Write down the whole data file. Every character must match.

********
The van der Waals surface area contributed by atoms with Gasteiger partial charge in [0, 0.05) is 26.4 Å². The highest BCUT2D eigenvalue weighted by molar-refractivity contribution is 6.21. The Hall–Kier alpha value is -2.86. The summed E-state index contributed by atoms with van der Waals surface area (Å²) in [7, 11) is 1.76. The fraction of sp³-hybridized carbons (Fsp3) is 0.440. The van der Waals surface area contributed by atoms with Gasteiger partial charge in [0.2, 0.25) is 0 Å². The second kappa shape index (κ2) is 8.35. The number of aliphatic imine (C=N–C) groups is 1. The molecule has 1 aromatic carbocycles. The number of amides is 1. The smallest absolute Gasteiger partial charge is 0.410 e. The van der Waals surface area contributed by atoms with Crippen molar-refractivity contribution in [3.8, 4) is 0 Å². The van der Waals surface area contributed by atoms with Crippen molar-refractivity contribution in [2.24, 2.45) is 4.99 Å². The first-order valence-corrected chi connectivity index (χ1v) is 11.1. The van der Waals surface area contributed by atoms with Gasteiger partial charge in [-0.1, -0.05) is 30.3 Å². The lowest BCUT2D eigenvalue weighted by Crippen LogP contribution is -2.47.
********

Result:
The van der Waals surface area contributed by atoms with Gasteiger partial charge in [0, 0.05) is 26.4 Å². The highest BCUT2D eigenvalue weighted by molar-refractivity contribution is 6.21. The Hall–Kier alpha value is -2.86. The summed E-state index contributed by atoms with van der Waals surface area (Å²) in [7, 11) is 1.76. The fraction of sp³-hybridized carbons (Fsp3) is 0.440. The van der Waals surface area contributed by atoms with Gasteiger partial charge in [0.2, 0.25) is 0 Å². The second kappa shape index (κ2) is 8.35. The number of aliphatic imine (C=N–C) groups is 1. The molecule has 1 aromatic carbocycles. The number of amides is 1. The smallest absolute Gasteiger partial charge is 0.410 e. The van der Waals surface area contributed by atoms with Crippen molar-refractivity contribution in [3.8, 4) is 0 Å². The van der Waals surface area contributed by atoms with Crippen molar-refractivity contribution in [2.24, 2.45) is 4.99 Å². The first-order valence-corrected chi connectivity index (χ1v) is 11.1. The van der Waals surface area contributed by atoms with Gasteiger partial charge in [-0.1, -0.05) is 30.3 Å². The lowest BCUT2D eigenvalue weighted by Crippen LogP contribution is -2.47.